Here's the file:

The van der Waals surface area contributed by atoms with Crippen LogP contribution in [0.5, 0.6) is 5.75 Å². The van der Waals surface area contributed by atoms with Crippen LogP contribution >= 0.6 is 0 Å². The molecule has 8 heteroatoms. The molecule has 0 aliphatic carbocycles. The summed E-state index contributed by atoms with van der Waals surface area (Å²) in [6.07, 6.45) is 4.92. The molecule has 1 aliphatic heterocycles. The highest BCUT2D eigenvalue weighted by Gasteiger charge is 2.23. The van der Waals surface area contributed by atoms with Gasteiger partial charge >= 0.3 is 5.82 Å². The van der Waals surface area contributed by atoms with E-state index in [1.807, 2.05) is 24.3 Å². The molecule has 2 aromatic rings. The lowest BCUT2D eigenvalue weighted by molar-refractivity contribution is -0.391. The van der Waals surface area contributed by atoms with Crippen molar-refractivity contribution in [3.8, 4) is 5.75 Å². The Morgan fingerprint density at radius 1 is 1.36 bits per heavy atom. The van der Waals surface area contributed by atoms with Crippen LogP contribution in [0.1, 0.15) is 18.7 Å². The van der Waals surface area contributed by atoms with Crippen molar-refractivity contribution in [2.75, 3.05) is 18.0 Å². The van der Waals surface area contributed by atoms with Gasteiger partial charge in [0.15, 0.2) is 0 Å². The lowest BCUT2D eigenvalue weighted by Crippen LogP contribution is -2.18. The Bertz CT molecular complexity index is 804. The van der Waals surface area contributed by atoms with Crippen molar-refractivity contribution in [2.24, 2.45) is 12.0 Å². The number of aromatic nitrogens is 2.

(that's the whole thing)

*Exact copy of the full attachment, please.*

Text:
The van der Waals surface area contributed by atoms with Crippen LogP contribution in [0.5, 0.6) is 5.75 Å². The van der Waals surface area contributed by atoms with Crippen LogP contribution >= 0.6 is 0 Å². The molecule has 8 heteroatoms. The molecule has 0 aliphatic carbocycles. The summed E-state index contributed by atoms with van der Waals surface area (Å²) in [6.07, 6.45) is 4.92. The molecule has 1 aliphatic heterocycles. The highest BCUT2D eigenvalue weighted by Gasteiger charge is 2.23. The van der Waals surface area contributed by atoms with Gasteiger partial charge >= 0.3 is 5.82 Å². The van der Waals surface area contributed by atoms with E-state index in [1.807, 2.05) is 24.3 Å². The molecule has 2 aromatic rings. The lowest BCUT2D eigenvalue weighted by molar-refractivity contribution is -0.391. The van der Waals surface area contributed by atoms with Crippen molar-refractivity contribution in [3.8, 4) is 5.75 Å². The Morgan fingerprint density at radius 1 is 1.36 bits per heavy atom. The van der Waals surface area contributed by atoms with Crippen LogP contribution in [0.1, 0.15) is 18.7 Å². The van der Waals surface area contributed by atoms with Crippen molar-refractivity contribution in [2.75, 3.05) is 18.0 Å². The van der Waals surface area contributed by atoms with Gasteiger partial charge in [0.15, 0.2) is 0 Å². The lowest BCUT2D eigenvalue weighted by Crippen LogP contribution is -2.18. The Bertz CT molecular complexity index is 804. The van der Waals surface area contributed by atoms with Crippen molar-refractivity contribution in [2.24, 2.45) is 12.0 Å². The number of aromatic nitrogens is 2.